The idea being advanced in New York, both among states and the NGO community, is that we should stop looking at the ICC in isolated terms, and start thinking about the Rome Statute as a broad system of international justice where complementarity is thought about in positive, not negative, terms. Normally, advocates of the ICC tend to think of complementarity negatively – as something which prevents the ICC from trying a case – the ideal of international justice is a trial in the sanitised courtrooms in The Hague, the notional polar opposite of the Iraqi Tribunal. This is largely a hangover from the days of the ICTY and ICTR (the latter is not in The Hague, but the point stands), which both had primary jurisdiction over crimes rather than the complementary jurisdiction of the ICC.
The alternative view, of positive complementarity, is that the ethos of the ICC should be to presume in favour of states leading the response to international crimes. This is arguably closer to the letter of the Rome Statute which does place the ICC as a court of last resort. Furthermore, notions of positive complementarity are designed to use the promise/threat of the ICC as a way to improve national justice systems. At the ASP meeting in New York, the most quoted line from Luis Moreno Ocampo was “The ICC will succeed when it has no cases.” Ocampo may have meant by this that it will succeed when there are no crimes being committed for him to prosecute, but the way it is interpreted is to say that the ICC will succeed when states are all prosecuting and trying these crimes themselves.
This is marking a change in emphasis in the political community surrounding the ICC, away from the more missionary, legalist notions of doing justice primarily in The Hague. This has led to a debate starting to open up somewhat to other possibilities. Mark Kersten, writing in the middle of last year, was one of the first commentators to anticipate this debate and propose an ICC trial in Libya. Levina, in the Guardian article previously mentioned, acknowledges that an admissibility challenge would not necessarily be a bad thing, in order to have the trial in Libya.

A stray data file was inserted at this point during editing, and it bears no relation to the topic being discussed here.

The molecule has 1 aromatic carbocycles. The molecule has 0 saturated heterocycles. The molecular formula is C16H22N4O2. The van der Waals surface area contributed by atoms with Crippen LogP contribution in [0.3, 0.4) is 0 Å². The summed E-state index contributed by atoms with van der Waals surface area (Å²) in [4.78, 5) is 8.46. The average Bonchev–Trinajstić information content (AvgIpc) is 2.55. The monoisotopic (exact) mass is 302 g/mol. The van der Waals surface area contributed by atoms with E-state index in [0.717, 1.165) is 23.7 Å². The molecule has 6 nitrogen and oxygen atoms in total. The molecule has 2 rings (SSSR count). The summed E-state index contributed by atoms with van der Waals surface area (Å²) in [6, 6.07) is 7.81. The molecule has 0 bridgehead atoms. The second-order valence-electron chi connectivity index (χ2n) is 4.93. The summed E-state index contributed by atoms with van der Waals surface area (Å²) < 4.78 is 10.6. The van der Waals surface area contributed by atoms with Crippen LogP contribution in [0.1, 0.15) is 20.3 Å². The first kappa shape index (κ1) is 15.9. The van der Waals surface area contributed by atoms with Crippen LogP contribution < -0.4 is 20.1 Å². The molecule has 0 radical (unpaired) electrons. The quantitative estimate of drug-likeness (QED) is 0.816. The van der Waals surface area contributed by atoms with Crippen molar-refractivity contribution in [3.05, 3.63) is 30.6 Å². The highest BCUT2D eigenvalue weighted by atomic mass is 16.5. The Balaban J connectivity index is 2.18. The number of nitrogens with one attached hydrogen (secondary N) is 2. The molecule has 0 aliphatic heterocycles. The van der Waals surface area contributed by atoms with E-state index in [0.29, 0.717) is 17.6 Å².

The institutional response is slow coming. It may be unfair to criticise the ICC for a legalist response, as it is a legal institution governed by an international treaty, and that does not offer it much room for manoeuvre. However, the institutions of the Court should try to find the political and legal space to endorse and participate in a trial of the two suspects. The worst possible outcome is for the ICC to allow itself to get into an open confrontation with the Libyan government that they are bound to lose.
By allowing a trial on Libyan soil and becoming part of the process, the ICC would be able to ensure that there is not a repeat of the Iraqi fiasco, and the death penalty is not administered. That last point is by far the hardest challenge, but if it can be resolved with the support of the states who backed the original referral, then the Court would come out of this process strengthened in the eyes of its supporters and perhaps even able to use this cooperation to lay the groundwork for the far greater prize – a Libyan signature added to the Rome Statute.
Teddy Nicholson is a postgraduate masters degree candidate in the Department of International Relations at the LSE.